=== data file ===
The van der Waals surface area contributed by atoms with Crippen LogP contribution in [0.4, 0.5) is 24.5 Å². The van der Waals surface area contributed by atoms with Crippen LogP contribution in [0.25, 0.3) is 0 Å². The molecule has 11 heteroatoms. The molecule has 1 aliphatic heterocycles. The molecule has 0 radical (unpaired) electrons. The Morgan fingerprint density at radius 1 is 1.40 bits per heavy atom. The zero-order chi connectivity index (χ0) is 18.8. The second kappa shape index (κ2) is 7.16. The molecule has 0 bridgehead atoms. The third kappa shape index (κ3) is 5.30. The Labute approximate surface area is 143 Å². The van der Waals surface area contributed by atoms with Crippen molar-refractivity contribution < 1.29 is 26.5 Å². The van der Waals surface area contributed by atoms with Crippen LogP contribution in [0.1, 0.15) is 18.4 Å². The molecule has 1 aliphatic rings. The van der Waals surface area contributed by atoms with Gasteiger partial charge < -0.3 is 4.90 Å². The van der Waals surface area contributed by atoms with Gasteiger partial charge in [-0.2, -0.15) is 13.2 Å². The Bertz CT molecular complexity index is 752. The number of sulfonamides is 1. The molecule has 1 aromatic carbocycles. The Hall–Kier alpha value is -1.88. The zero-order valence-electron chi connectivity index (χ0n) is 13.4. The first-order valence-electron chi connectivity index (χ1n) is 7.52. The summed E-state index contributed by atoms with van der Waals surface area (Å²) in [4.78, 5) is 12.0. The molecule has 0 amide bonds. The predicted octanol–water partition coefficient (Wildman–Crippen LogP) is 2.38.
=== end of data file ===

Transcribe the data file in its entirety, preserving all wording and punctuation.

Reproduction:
The van der Waals surface area contributed by atoms with Crippen LogP contribution in [0.4, 0.5) is 24.5 Å². The van der Waals surface area contributed by atoms with Crippen LogP contribution in [0.25, 0.3) is 0 Å². The molecule has 11 heteroatoms. The molecule has 1 aliphatic heterocycles. The molecule has 0 radical (unpaired) electrons. The Morgan fingerprint density at radius 1 is 1.40 bits per heavy atom. The zero-order chi connectivity index (χ0) is 18.8. The second kappa shape index (κ2) is 7.16. The molecule has 0 bridgehead atoms. The third kappa shape index (κ3) is 5.30. The Labute approximate surface area is 143 Å². The van der Waals surface area contributed by atoms with Crippen molar-refractivity contribution < 1.29 is 26.5 Å². The van der Waals surface area contributed by atoms with Crippen LogP contribution in [0.1, 0.15) is 18.4 Å². The molecule has 1 aliphatic rings. The van der Waals surface area contributed by atoms with Gasteiger partial charge < -0.3 is 4.90 Å². The van der Waals surface area contributed by atoms with Gasteiger partial charge in [-0.2, -0.15) is 13.2 Å². The Bertz CT molecular complexity index is 752. The number of sulfonamides is 1. The molecule has 1 aromatic carbocycles. The Hall–Kier alpha value is -1.88. The zero-order valence-electron chi connectivity index (χ0n) is 13.4. The first-order valence-electron chi connectivity index (χ1n) is 7.52. The summed E-state index contributed by atoms with van der Waals surface area (Å²) in [4.78, 5) is 12.0. The molecule has 0 amide bonds. The predicted octanol–water partition coefficient (Wildman–Crippen LogP) is 2.38.